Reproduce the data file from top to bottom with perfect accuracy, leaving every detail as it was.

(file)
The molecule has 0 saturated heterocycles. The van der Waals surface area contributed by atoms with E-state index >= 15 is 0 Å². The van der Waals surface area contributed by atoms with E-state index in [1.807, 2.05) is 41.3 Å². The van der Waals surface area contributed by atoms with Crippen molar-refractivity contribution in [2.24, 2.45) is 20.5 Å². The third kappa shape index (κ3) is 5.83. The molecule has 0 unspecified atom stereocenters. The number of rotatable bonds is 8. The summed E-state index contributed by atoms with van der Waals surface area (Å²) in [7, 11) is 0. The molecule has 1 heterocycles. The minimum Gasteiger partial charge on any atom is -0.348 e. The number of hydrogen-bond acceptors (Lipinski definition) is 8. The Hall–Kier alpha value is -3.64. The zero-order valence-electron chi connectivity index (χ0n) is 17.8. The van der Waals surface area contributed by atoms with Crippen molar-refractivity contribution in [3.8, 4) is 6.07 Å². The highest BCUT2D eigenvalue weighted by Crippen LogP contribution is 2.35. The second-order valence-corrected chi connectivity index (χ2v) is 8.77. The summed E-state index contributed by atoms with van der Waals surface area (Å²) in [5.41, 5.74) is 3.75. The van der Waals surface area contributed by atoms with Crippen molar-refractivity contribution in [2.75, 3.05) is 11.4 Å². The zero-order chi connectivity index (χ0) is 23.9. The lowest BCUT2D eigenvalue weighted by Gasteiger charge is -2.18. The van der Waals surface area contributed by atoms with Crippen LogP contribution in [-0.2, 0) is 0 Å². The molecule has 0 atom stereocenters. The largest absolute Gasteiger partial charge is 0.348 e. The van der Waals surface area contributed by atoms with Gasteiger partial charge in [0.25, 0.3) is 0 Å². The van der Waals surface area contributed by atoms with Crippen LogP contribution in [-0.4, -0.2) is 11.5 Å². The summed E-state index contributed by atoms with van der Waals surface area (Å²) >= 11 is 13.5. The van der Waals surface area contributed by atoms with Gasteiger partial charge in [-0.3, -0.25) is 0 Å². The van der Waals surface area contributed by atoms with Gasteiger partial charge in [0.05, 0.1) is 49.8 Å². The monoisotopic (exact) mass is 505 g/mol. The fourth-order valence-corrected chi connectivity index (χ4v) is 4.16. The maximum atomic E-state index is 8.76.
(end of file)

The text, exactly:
The molecule has 0 saturated heterocycles. The van der Waals surface area contributed by atoms with E-state index >= 15 is 0 Å². The van der Waals surface area contributed by atoms with E-state index in [1.807, 2.05) is 41.3 Å². The van der Waals surface area contributed by atoms with Crippen molar-refractivity contribution in [2.24, 2.45) is 20.5 Å². The third kappa shape index (κ3) is 5.83. The molecule has 0 unspecified atom stereocenters. The number of rotatable bonds is 8. The summed E-state index contributed by atoms with van der Waals surface area (Å²) in [7, 11) is 0. The molecule has 1 heterocycles. The minimum Gasteiger partial charge on any atom is -0.348 e. The number of hydrogen-bond acceptors (Lipinski definition) is 8. The Hall–Kier alpha value is -3.64. The zero-order valence-electron chi connectivity index (χ0n) is 17.8. The van der Waals surface area contributed by atoms with Crippen molar-refractivity contribution in [3.8, 4) is 6.07 Å². The highest BCUT2D eigenvalue weighted by Crippen LogP contribution is 2.35. The second-order valence-corrected chi connectivity index (χ2v) is 8.77. The summed E-state index contributed by atoms with van der Waals surface area (Å²) in [5.41, 5.74) is 3.75. The van der Waals surface area contributed by atoms with Crippen molar-refractivity contribution in [2.75, 3.05) is 11.4 Å². The zero-order chi connectivity index (χ0) is 23.9. The lowest BCUT2D eigenvalue weighted by Gasteiger charge is -2.18. The van der Waals surface area contributed by atoms with Crippen LogP contribution in [-0.2, 0) is 0 Å². The molecule has 0 atom stereocenters. The largest absolute Gasteiger partial charge is 0.348 e. The van der Waals surface area contributed by atoms with Gasteiger partial charge in [0.25, 0.3) is 0 Å². The van der Waals surface area contributed by atoms with Crippen LogP contribution in [-0.4, -0.2) is 11.5 Å². The summed E-state index contributed by atoms with van der Waals surface area (Å²) >= 11 is 13.5. The van der Waals surface area contributed by atoms with Gasteiger partial charge in [-0.3, -0.25) is 0 Å². The van der Waals surface area contributed by atoms with Gasteiger partial charge in [0.05, 0.1) is 49.8 Å². The monoisotopic (exact) mass is 505 g/mol. The fourth-order valence-corrected chi connectivity index (χ4v) is 4.16. The maximum atomic E-state index is 8.76.